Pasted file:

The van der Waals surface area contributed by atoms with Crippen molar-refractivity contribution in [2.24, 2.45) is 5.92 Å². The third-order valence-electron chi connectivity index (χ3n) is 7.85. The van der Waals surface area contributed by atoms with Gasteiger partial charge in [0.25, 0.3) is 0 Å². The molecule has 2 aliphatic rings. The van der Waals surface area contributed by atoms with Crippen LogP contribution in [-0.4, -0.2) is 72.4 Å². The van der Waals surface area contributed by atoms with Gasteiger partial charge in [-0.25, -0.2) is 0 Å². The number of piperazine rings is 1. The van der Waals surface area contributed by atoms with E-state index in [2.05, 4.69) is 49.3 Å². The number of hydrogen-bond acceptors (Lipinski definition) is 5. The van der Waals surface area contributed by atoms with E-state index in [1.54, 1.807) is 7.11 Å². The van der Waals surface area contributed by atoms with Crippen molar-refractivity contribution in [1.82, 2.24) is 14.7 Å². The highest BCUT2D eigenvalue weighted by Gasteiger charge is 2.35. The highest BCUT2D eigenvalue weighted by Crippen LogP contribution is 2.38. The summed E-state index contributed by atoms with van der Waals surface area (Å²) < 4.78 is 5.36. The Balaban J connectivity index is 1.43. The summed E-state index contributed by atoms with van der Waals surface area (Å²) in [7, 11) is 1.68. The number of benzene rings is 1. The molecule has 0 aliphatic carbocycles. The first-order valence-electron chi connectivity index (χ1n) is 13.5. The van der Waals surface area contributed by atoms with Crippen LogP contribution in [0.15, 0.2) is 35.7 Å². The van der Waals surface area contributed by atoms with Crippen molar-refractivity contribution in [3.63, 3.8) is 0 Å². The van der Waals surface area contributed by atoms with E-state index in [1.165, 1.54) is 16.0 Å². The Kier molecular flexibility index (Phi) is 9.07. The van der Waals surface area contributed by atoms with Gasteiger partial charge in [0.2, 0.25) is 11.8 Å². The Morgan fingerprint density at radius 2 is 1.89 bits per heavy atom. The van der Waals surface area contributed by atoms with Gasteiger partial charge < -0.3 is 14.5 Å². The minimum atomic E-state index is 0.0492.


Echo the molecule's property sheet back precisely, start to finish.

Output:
The van der Waals surface area contributed by atoms with Crippen molar-refractivity contribution in [2.24, 2.45) is 5.92 Å². The third-order valence-electron chi connectivity index (χ3n) is 7.85. The van der Waals surface area contributed by atoms with Gasteiger partial charge in [0.25, 0.3) is 0 Å². The molecule has 2 aliphatic rings. The van der Waals surface area contributed by atoms with Crippen LogP contribution in [-0.4, -0.2) is 72.4 Å². The van der Waals surface area contributed by atoms with Gasteiger partial charge in [-0.25, -0.2) is 0 Å². The number of piperazine rings is 1. The van der Waals surface area contributed by atoms with E-state index in [2.05, 4.69) is 49.3 Å². The number of hydrogen-bond acceptors (Lipinski definition) is 5. The van der Waals surface area contributed by atoms with E-state index in [1.54, 1.807) is 7.11 Å². The van der Waals surface area contributed by atoms with Crippen molar-refractivity contribution in [1.82, 2.24) is 14.7 Å². The highest BCUT2D eigenvalue weighted by Gasteiger charge is 2.35. The highest BCUT2D eigenvalue weighted by Crippen LogP contribution is 2.38. The summed E-state index contributed by atoms with van der Waals surface area (Å²) < 4.78 is 5.36. The Balaban J connectivity index is 1.43. The summed E-state index contributed by atoms with van der Waals surface area (Å²) in [7, 11) is 1.68. The number of benzene rings is 1. The molecule has 0 aliphatic carbocycles. The first-order valence-electron chi connectivity index (χ1n) is 13.5. The van der Waals surface area contributed by atoms with Crippen LogP contribution in [0.15, 0.2) is 35.7 Å². The van der Waals surface area contributed by atoms with Crippen molar-refractivity contribution in [3.63, 3.8) is 0 Å². The van der Waals surface area contributed by atoms with E-state index in [1.165, 1.54) is 16.0 Å². The Kier molecular flexibility index (Phi) is 9.07. The van der Waals surface area contributed by atoms with Gasteiger partial charge in [0.2, 0.25) is 11.8 Å². The Morgan fingerprint density at radius 2 is 1.89 bits per heavy atom. The van der Waals surface area contributed by atoms with Gasteiger partial charge < -0.3 is 14.5 Å². The minimum atomic E-state index is 0.0492.